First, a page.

Spaceman Movie Explained: What’s Up With the Ending?

On March 1, the sci-fi drama film “Cosmonaut” starring Adam Sandler was released on Netflix. This is a film adaptation of the novel “The Astronaut from Bohemia” by Jaroslav Kalfarz, published in 2017. In the review below we look at how comedian Sandler handled the dramatic role this time and what shocks will await his character during a long space mission. And the main thing is whether they are worth the viewer’s attention.


Adam Sandler in a dramatic role is always interesting, although here there was a feeling that the actor had no room to develop to his fullest; quite cute interaction between the main character and the spider; high-quality technical component


the creators offer a completely meditative narrative, but in return do not reward the viewer with intelligible content; superficial truths are served with the sauce of almost revelation; the film is not able to evoke a sincere response from the audience; Carey Mulligan’s party is criminally small; very weak satirical component, basically like almost everything in this film

“Cosmonaut” / Spaceman

Genre sci-fi drama
Directed by Johan Renck
Starring: Adam Sandler, Carey Mulligan, Isabella Rossellini, Lena Olin, Paul Dano (voice)
Netflix premiere
Year of manufacture 2024
IMDb website

Sleep-deprived Czech cosmonaut with large bags under his eyes, Jakub Prochazka, has been on a solo space journey for 189 days. He has traveled 500 million kilometers to study the particles of the mysterious dust cloud called “Chopra”, which has been sparkling with a beautiful purple glow in the sky for four years and is gradually getting closer to his goal.

In addition to the fact that Yakubu has trouble sleeping and the toilet on the ship is not working properly, the lone traveler is concerned that his wife Lenka has not been in touch for quite some time. But soon these troubles fade into the background when the hero is horrified to discover an uninvited guest – an arachnid creature endowed with intelligence and the gift of speech.

However, Yakubu shouldn’t expect any showdowns in the style of “Alien”, because this alien, despite his slightly creepy appearance, turned out to be absolutely friendly. Moreover, he sincerely tries to help the astronaut rethink his values ​​and finally understand what is most important for him in this life. After working on HBO’s extremely successful Chernobyl, Swedish video director and film director Johan Renck took on the film adaptation of the science fiction novel The Astronaut from Bohemia,” which The Guardian columnist Tibor Fischer compared to Stanislaw Lem’s “Solaris.”

But no matter what complimentary epithets the book received from literary critics, its film adaptation turned out to be less controversial and inexpressive. Rank and, if you look at his modest filmography, the not very experienced screenwriter Colby Day try to pass off simple superficial truths as revelations, unsuccessfully disguising their clumsy brainchild as intellectual fiction.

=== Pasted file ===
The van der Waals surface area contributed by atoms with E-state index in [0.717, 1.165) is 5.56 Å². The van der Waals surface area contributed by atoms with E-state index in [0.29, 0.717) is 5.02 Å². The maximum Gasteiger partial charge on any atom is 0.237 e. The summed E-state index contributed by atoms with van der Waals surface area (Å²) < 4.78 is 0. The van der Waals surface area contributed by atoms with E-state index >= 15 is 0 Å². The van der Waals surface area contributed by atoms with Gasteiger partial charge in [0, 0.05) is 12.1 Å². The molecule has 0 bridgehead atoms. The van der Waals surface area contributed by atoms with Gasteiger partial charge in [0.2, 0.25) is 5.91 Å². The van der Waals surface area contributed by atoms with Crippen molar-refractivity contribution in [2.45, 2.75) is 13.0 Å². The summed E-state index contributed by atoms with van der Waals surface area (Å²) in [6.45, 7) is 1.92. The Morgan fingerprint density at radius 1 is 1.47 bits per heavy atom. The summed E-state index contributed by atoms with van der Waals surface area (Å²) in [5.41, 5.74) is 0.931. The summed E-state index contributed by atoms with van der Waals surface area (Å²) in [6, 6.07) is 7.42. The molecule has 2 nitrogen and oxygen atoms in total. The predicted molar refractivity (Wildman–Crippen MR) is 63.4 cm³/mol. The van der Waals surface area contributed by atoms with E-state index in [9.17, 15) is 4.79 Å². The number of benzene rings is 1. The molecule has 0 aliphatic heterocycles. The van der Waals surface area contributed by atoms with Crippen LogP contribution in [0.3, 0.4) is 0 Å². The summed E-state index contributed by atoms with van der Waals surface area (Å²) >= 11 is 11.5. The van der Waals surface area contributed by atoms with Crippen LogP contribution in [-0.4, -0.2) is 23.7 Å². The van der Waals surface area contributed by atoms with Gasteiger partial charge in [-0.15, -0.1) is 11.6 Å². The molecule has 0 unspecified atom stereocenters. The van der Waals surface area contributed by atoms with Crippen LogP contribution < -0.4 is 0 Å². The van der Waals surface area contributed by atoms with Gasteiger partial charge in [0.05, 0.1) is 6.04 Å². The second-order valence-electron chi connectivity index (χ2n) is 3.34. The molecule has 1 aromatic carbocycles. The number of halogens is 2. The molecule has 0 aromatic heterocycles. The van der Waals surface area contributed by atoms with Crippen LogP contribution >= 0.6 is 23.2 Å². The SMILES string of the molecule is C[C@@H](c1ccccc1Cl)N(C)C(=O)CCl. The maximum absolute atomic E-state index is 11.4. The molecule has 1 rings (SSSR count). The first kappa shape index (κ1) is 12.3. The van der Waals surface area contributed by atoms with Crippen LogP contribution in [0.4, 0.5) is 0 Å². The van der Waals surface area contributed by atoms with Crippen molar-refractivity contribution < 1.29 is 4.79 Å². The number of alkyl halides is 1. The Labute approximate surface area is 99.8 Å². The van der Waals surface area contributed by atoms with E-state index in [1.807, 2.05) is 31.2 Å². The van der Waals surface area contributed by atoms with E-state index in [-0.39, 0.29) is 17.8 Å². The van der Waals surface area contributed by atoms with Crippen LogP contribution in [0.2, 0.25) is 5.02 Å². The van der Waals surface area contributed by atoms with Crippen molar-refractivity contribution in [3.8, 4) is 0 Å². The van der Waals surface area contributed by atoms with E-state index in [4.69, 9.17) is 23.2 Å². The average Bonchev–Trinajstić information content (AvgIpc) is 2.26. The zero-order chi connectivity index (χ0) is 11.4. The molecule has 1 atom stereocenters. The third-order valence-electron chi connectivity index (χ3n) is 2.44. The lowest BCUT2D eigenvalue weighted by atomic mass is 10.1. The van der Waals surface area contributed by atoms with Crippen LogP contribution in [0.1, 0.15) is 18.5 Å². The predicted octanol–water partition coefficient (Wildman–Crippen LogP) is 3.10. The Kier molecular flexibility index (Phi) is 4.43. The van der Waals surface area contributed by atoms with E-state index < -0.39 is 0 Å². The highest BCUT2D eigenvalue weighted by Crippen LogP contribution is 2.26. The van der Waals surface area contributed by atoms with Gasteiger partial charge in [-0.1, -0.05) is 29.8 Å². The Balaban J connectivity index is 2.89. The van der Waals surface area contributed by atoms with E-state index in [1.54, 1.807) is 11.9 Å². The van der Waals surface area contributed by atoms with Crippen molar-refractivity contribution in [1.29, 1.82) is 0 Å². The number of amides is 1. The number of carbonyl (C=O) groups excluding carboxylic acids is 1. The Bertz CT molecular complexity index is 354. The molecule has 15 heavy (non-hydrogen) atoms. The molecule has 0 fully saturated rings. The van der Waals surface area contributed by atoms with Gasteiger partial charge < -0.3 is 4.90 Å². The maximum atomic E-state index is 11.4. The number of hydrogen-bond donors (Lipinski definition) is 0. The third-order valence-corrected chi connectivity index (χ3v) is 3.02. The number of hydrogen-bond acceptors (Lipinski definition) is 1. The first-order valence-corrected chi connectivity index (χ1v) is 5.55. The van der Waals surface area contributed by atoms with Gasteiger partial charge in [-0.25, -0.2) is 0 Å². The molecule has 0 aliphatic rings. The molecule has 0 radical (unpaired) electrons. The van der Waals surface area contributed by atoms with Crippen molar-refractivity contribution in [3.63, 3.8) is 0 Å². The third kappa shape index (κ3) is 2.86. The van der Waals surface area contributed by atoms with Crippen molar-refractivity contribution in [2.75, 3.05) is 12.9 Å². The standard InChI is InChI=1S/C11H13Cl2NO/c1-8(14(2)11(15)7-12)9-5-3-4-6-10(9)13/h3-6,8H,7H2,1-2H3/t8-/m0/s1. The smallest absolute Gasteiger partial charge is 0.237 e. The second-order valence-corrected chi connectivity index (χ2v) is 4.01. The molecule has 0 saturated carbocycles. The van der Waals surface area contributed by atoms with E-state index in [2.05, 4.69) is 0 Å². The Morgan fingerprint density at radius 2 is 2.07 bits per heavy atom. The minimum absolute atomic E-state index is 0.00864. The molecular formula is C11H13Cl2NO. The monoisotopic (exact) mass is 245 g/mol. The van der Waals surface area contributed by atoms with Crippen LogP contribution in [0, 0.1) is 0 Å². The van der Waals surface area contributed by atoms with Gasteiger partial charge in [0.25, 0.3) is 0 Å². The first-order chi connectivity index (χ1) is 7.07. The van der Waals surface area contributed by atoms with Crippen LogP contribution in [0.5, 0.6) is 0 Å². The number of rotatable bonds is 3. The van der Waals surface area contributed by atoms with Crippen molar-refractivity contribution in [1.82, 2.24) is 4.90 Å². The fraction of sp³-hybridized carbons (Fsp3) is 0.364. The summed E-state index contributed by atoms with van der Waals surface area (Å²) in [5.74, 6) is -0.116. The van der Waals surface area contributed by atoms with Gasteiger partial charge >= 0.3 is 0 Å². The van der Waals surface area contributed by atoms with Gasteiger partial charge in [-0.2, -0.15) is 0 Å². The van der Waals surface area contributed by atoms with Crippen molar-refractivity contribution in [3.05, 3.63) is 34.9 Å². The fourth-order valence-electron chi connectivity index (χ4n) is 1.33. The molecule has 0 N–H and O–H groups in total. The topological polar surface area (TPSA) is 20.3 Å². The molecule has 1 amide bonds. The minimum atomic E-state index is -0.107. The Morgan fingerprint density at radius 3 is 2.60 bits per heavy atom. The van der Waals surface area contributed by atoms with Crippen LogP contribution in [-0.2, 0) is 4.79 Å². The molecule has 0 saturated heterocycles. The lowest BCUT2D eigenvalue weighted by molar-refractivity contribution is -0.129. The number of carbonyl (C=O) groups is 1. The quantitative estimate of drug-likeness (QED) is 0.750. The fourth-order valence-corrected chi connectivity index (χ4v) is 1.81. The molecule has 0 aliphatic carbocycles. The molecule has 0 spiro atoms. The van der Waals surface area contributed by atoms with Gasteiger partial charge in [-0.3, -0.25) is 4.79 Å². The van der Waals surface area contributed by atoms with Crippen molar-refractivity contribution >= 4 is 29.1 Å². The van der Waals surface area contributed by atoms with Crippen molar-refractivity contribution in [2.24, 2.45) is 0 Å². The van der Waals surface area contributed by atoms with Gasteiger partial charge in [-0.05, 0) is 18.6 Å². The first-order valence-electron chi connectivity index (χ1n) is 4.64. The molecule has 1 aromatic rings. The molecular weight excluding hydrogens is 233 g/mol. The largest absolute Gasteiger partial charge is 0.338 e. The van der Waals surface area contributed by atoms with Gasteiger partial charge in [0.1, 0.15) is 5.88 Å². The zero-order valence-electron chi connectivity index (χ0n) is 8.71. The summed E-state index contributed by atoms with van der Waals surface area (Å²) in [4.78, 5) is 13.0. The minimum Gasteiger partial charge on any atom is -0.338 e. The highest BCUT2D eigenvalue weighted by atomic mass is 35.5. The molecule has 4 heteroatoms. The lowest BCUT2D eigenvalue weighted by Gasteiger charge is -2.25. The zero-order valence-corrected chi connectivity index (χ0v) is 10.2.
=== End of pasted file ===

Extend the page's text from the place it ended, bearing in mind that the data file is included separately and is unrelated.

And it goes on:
The problem is that this completely boring and gloomy movie assumes a sincere response from the audience, but with such an apathetic narrative it is difficult to claim at least some emotions from the viewer.

The behavior of the main character does not evoke sympathy, but outright disrespect, given his attitude towards his pregnant wife. Yes, this behavior to a certain extent is rooted in Yakub’s childhood traumas, but they do not justify the extreme selfishness coupled with cowardice. The man is ready to travel almost to the edge of the solar system to escape responsibility.

Neither Sandler’s meaningful glances into the distance, nor his positions in the frame, which communicate the character’s internal depression, nor small metaphors, such as Prochazka’s constantly suspended state or his exercises on the simulator, which is essentially also an escape, but at the same time trampling on the place. All these hints and hints do not make the hero more interesting or worthy of empathy.

Genre and stylistically, “Cosmonaut” is easily read as a meditative chamber drama, supported by a sluggish sci-fi component. In terms of content, it resembles an hour and a half psychoanalysis session in space. Correction: very boring psychoanalysis session.

This is not the first time in recent years that Adam Sandler has strayed far from the usual image of a frivolous, funny guy (Uncut Gems, Breaking into the NBA) – here only the last name of his hero can pass for funny. Watching the actor’s mournful face for 100 minutes is such a pleasure. Sandler’s anemic performance was reminiscent of his character from the drama The Empty City (2007), and although it is due to Jakub’s depressed state, it does not evoke much admiration. The psychoanalyst spider with the voice of Paul Dano can hardly be called a full-fledged character, given how little information is available about they give it to him. The creature gives pseudo-philosophical interpretations of the slogan of the third “Matrix” (“Everything that has a beginning has an end”), and his irritable address to the astronaut “thin man” could easily turn into some kind of meme. It’s good that the authors were smart enough not to introduce Russian cosmonauts into the plot, which took place in the original novel.

“Cosmonaut” is definitely not intended to provide entertainment for the viewer, but neither interesting food for the mind nor a sincere emotional outburst can be found here. Only the endlessly sad eyes of the artist Sandler in super close-up, looking wearily at the unlikely passenger. The latter strives to be characterized by a line from a song by a famous performer: “havav in me right from the hand, training pavuk.”


“Cosmonaut” tries to maneuver between decent form and noteworthy content, and this is not bad, but in the end the film cannot fully realize itself as a high-quality dramatic story.

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